As thousands of people begin the task of cleaning up, many are faced with the prospects of returning to home that's flooded.
Flood-affected homeowners will be hard at work removing carpets, gyprock walls and other cladding to prevent mould growth.
But before they can even think about begin rebuilding, many will have to remove electrical wiring, outlets, switches and more!
Electrical repairs have the potential for danger under just normal circumstances, you can read our blog on why electrical DIY may not be such a good idea!
But adding water to the mix increases the dangers significantly.
So while this is not a DIY project, owners returning to their flooded homes should still be prepared for the decisions that lie ahead.
While many of us know very well that water and electricity don't mix, there are many that don't know the full extent of this danger.
If you are faced with dealing with a flooded house, it is vitally (we cannot stress this enough) important to have a flooded home checked out by a licensed electrician [link to blog Why Use a Master Electrician?], or an SES official or even a firefighter before you renter.
Simply shutting off the power to a home at the main breaker switch isn't enough to guarantee safety.
If nearby homes are using generators for emergency power, that energy can flow back into the grid, creating a very risk of electrocution.
To render a home completely safe, an electrician may need to disconnect the electric meter.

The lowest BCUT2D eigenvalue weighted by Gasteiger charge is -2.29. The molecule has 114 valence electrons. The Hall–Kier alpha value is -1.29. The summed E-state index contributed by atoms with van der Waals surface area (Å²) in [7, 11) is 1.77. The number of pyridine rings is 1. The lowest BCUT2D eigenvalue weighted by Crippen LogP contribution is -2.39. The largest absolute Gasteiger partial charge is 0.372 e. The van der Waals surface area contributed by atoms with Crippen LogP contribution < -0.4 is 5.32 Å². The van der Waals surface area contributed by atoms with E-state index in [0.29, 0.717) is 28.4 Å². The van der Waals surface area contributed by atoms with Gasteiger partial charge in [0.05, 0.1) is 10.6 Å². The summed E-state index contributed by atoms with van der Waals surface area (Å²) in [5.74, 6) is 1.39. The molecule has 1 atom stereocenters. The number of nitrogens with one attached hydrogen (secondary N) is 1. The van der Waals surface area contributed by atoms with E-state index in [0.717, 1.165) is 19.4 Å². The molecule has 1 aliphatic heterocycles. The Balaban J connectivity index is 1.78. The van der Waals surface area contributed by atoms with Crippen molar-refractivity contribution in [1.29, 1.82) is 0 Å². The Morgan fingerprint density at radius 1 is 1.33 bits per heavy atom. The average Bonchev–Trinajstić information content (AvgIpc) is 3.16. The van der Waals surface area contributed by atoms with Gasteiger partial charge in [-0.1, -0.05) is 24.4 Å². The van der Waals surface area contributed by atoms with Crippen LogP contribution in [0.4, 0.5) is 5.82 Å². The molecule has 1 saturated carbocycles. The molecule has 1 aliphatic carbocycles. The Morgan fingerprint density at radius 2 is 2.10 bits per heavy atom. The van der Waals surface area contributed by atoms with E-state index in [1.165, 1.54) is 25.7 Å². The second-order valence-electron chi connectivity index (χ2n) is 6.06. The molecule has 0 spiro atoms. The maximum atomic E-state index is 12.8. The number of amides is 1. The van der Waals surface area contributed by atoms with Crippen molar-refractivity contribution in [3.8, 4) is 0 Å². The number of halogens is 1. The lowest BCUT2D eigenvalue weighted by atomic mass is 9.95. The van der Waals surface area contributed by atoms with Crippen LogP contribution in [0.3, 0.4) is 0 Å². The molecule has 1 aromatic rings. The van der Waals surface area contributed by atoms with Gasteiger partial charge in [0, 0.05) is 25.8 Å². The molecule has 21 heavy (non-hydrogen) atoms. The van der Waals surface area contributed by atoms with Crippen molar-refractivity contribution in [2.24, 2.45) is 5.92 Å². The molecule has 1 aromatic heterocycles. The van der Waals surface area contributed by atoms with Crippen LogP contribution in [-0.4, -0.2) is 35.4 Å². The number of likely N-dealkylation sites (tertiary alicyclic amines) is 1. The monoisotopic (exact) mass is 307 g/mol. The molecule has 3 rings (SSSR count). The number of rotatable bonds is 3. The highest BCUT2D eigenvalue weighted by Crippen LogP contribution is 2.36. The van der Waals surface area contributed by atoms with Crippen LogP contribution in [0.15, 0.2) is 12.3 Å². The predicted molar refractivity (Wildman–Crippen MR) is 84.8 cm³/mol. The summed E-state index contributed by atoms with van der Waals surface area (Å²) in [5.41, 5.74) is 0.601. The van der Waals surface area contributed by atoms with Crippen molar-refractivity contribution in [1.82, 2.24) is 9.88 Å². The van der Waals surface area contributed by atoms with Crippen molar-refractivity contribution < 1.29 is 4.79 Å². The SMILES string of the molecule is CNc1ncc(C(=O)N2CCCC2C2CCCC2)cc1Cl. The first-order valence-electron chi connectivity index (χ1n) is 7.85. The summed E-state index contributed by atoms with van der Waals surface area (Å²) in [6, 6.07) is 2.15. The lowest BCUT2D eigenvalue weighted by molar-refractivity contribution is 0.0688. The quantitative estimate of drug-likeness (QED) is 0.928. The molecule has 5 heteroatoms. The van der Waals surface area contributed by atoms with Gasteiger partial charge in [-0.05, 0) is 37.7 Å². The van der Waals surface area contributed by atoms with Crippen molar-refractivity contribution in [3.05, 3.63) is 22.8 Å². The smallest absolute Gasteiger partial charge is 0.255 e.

Once a qualified professional gives the all-clear, it's safe to begin the most urgent clean-up tasks.
But the electrical repair work should not only be performed by licensed electricians, it should also be coordinated with other rebuilding efforts like the replacement of gyprock and insulation.
In some cases, submerged wiring in a flooded home may technically be salvageable. But even in the best-case scenario, keeping old wiring comes with some risk of corrosion or premature failure.
It's not just heavy rains and the subsequent flooding, yet, rainwater could also collect spilled chemicals, automotive fluids and other hazardous liquids that may leave behind a residue that's just as corrosive.
If your home floods, expect to replace all electrical components and equipment below the water line.
Sorting out what must be replaced and what can be salvaged is another job for a trained electrician.
It's important to have an electrician conduct a complete electrical survey before repairs begin to define the scope of work and after repairs are completed, to confirm that the home is functional and safe occupancy.
Any appliances or electronics that took on at least a few inches of water will likely need to be replaced.
Insulated appliances like refrigerators, freezers, ovens and tank water heaters are usually unsalvageable because the wet insulation cannot be replaced.
Appliances with motors or compressors are often destroyed when those components are below the waterline, but possibly may be saved if the water wasn't deep enough to reach the central unit but again, this needs to be checked thoroughly before any decision to keep it can be made.
If you have an appliance that you think may be salvageable, remove it from the home and allow it to air dry in a covered area for several days.
Most importantly, have it inspected, repaired and deemed safe by a repair professional before attempting to plug it in.
Electrical safety is no light matter you cannot take any chances with electricity at the best of times, let alone when water is involved.
Simon Caddy Electrical is a licensed electrician and member of the Master Electricians.
We service the Upper North Shore area including Hornsby, Wahroonga, Pymble, Turramurra, Killara, Lindfield, Roseville, Chatswood down to North Sydney.
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